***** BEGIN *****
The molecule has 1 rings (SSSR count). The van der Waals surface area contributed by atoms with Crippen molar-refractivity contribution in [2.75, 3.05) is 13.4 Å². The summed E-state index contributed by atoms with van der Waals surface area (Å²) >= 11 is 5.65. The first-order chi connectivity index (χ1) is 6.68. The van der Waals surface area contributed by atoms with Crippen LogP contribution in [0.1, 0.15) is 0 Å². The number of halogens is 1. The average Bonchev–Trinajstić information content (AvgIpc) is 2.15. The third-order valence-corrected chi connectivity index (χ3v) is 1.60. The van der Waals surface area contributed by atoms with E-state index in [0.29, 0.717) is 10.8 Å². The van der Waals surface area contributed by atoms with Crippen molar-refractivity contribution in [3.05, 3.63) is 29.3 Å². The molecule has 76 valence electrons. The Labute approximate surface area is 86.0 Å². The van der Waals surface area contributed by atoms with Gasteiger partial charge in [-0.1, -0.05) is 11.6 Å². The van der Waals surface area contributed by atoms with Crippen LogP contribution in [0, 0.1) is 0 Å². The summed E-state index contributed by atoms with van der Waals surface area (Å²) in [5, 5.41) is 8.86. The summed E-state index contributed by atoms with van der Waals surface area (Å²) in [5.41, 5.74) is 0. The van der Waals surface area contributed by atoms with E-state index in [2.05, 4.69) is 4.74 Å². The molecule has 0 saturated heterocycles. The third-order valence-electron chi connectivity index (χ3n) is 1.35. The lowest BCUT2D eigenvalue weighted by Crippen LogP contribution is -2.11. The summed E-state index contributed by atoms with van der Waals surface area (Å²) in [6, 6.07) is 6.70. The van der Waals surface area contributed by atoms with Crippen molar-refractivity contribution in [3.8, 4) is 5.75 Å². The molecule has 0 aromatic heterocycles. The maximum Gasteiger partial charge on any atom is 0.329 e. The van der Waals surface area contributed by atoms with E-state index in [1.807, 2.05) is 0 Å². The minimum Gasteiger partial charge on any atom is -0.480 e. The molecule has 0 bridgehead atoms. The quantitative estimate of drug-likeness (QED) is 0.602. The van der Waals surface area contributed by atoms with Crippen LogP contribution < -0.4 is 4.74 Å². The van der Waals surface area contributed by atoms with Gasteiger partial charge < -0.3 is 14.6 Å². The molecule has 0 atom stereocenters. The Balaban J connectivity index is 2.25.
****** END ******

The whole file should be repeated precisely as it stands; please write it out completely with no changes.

The molecule has 1 rings (SSSR count). The van der Waals surface area contributed by atoms with Crippen molar-refractivity contribution in [2.75, 3.05) is 13.4 Å². The summed E-state index contributed by atoms with van der Waals surface area (Å²) >= 11 is 5.65. The first-order chi connectivity index (χ1) is 6.68. The van der Waals surface area contributed by atoms with Crippen LogP contribution in [0.1, 0.15) is 0 Å². The number of halogens is 1. The average Bonchev–Trinajstić information content (AvgIpc) is 2.15. The third-order valence-corrected chi connectivity index (χ3v) is 1.60. The van der Waals surface area contributed by atoms with E-state index in [0.29, 0.717) is 10.8 Å². The van der Waals surface area contributed by atoms with Crippen molar-refractivity contribution in [3.05, 3.63) is 29.3 Å². The molecule has 76 valence electrons. The Labute approximate surface area is 86.0 Å². The van der Waals surface area contributed by atoms with Gasteiger partial charge in [-0.1, -0.05) is 11.6 Å². The van der Waals surface area contributed by atoms with Crippen LogP contribution in [0, 0.1) is 0 Å². The summed E-state index contributed by atoms with van der Waals surface area (Å²) in [5, 5.41) is 8.86. The summed E-state index contributed by atoms with van der Waals surface area (Å²) in [5.41, 5.74) is 0. The van der Waals surface area contributed by atoms with E-state index in [2.05, 4.69) is 4.74 Å². The molecule has 0 saturated heterocycles. The third-order valence-electron chi connectivity index (χ3n) is 1.35. The lowest BCUT2D eigenvalue weighted by Crippen LogP contribution is -2.11. The summed E-state index contributed by atoms with van der Waals surface area (Å²) in [6, 6.07) is 6.70. The van der Waals surface area contributed by atoms with Crippen molar-refractivity contribution in [3.8, 4) is 5.75 Å². The molecule has 0 aromatic heterocycles. The maximum Gasteiger partial charge on any atom is 0.329 e. The van der Waals surface area contributed by atoms with E-state index in [1.807, 2.05) is 0 Å². The minimum Gasteiger partial charge on any atom is -0.480 e. The molecule has 0 bridgehead atoms. The quantitative estimate of drug-likeness (QED) is 0.602. The van der Waals surface area contributed by atoms with Crippen LogP contribution < -0.4 is 4.74 Å². The van der Waals surface area contributed by atoms with Gasteiger partial charge < -0.3 is 14.6 Å². The molecule has 0 atom stereocenters. The Balaban J connectivity index is 2.25.